Sunday
Apr132014

The Spotlight Intensifies - As Published in Strategic Alliance Magazine

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WHEN THE RHYTHM OF BUSINESS PRESENTED the results of its 2012 Practice of Alliance Management in the Biopharmaceutical Industry Study at the ASAP Biopharma Conference last year, the overarching conclusion we shared was that the performance of alliance managers is now in the spotlight—and it’s executive leadership that constitutes the principal audience.

Based on formal interviews and many interactions with biopharma alliance managers and executives since publishing the results of the study, we’re convinced that the focus is only getting more intense. At the same time, new roles for alliance managers are spreading to additional parts of the organization and industry.
The opportunity for biopharma alliance professionals to make significant contributions has never been greater—nor has the re- quirement to produce tangible, measurable value.

The Importance of Being Strategic
Let’s start with the increased attention on alliances and, by ex- tension, alliance managers.

Our study summary report notes that the industry is experienc- ing an acceleration of certain trends. In particular, we are seeing greater emphasis on the strategic nature of alliance management duties, the development of expertise throughout the organization, and greater engagement of the executive suite. These trends repre- sent a platform for the next stage of alliance management maturity. This isn’t happening in a vacuum. With at least 50 percent of both revenue and pipeline being driven through alliances (see Figure 1), what has been referred to by some as alliance or collaboration “fatigue” cannot be allowed to set in.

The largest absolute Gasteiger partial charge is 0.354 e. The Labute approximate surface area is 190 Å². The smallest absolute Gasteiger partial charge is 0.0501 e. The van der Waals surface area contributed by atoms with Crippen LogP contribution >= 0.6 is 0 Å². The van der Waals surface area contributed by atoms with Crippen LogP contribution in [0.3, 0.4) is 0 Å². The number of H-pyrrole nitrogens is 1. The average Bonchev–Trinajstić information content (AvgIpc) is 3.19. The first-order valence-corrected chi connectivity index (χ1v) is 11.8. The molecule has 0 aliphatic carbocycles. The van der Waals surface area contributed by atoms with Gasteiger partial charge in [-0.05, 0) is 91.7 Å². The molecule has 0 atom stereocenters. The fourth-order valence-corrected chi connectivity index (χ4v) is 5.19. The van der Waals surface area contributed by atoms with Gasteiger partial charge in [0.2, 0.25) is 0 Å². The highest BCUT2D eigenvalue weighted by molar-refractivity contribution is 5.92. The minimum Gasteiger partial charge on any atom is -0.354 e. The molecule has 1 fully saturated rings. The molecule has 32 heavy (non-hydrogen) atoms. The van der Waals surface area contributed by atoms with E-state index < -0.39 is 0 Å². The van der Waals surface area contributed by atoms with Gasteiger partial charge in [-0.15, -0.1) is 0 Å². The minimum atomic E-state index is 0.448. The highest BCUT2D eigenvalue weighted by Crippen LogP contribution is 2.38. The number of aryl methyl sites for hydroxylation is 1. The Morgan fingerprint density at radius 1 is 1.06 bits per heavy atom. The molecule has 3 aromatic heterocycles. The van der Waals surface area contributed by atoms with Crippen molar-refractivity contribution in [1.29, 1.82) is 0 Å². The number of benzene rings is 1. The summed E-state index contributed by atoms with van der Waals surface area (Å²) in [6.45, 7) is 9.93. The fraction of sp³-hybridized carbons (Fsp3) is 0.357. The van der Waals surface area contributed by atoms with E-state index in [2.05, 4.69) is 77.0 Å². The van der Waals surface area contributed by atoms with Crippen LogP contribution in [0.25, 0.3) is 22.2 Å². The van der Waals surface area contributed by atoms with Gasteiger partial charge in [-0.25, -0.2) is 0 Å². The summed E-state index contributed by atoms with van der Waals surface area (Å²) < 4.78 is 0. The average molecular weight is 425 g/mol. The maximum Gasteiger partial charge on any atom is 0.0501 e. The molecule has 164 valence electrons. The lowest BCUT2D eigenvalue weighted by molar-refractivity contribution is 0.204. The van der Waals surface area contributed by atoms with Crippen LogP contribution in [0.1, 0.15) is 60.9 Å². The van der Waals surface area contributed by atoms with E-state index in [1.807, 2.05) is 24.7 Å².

Because of the significant financial implications of partnerships, commercial alliance managers are being tasked with realizing the intended value of therapeutic franchises that depend on alliances and expanding value through life cycle management and new proj- ects with existing partners. At the other end of the pipeline, alliance professionals working in research and development are expected to contribute to research productivity. This bottom-line focus is in- creasingly part of the remit of the alliance management groups that have the ear of the executive suite—and thus will get the resources and executive engagement they need to be successful.

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